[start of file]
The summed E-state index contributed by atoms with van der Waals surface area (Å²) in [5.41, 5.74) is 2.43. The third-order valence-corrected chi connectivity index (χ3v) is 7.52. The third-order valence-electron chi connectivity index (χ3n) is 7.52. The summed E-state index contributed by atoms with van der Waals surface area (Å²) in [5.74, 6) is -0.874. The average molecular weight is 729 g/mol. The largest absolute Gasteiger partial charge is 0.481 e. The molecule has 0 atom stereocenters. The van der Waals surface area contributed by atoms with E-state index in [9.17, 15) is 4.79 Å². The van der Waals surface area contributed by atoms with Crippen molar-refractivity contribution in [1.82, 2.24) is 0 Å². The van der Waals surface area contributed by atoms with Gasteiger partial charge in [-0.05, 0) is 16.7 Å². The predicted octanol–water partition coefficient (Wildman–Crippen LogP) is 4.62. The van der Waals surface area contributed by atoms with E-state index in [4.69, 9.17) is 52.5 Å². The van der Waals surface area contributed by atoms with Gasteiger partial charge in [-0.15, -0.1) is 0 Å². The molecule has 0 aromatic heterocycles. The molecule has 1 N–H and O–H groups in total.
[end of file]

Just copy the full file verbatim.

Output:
The summed E-state index contributed by atoms with van der Waals surface area (Å²) in [5.41, 5.74) is 2.43. The third-order valence-corrected chi connectivity index (χ3v) is 7.52. The third-order valence-electron chi connectivity index (χ3n) is 7.52. The summed E-state index contributed by atoms with van der Waals surface area (Å²) in [5.74, 6) is -0.874. The average molecular weight is 729 g/mol. The largest absolute Gasteiger partial charge is 0.481 e. The molecule has 0 atom stereocenters. The van der Waals surface area contributed by atoms with E-state index in [9.17, 15) is 4.79 Å². The van der Waals surface area contributed by atoms with Crippen molar-refractivity contribution in [1.82, 2.24) is 0 Å². The van der Waals surface area contributed by atoms with Gasteiger partial charge in [-0.05, 0) is 16.7 Å². The predicted octanol–water partition coefficient (Wildman–Crippen LogP) is 4.62. The van der Waals surface area contributed by atoms with E-state index in [4.69, 9.17) is 52.5 Å². The van der Waals surface area contributed by atoms with Gasteiger partial charge in [-0.15, -0.1) is 0 Å². The molecule has 0 aromatic heterocycles. The molecule has 1 N–H and O–H groups in total.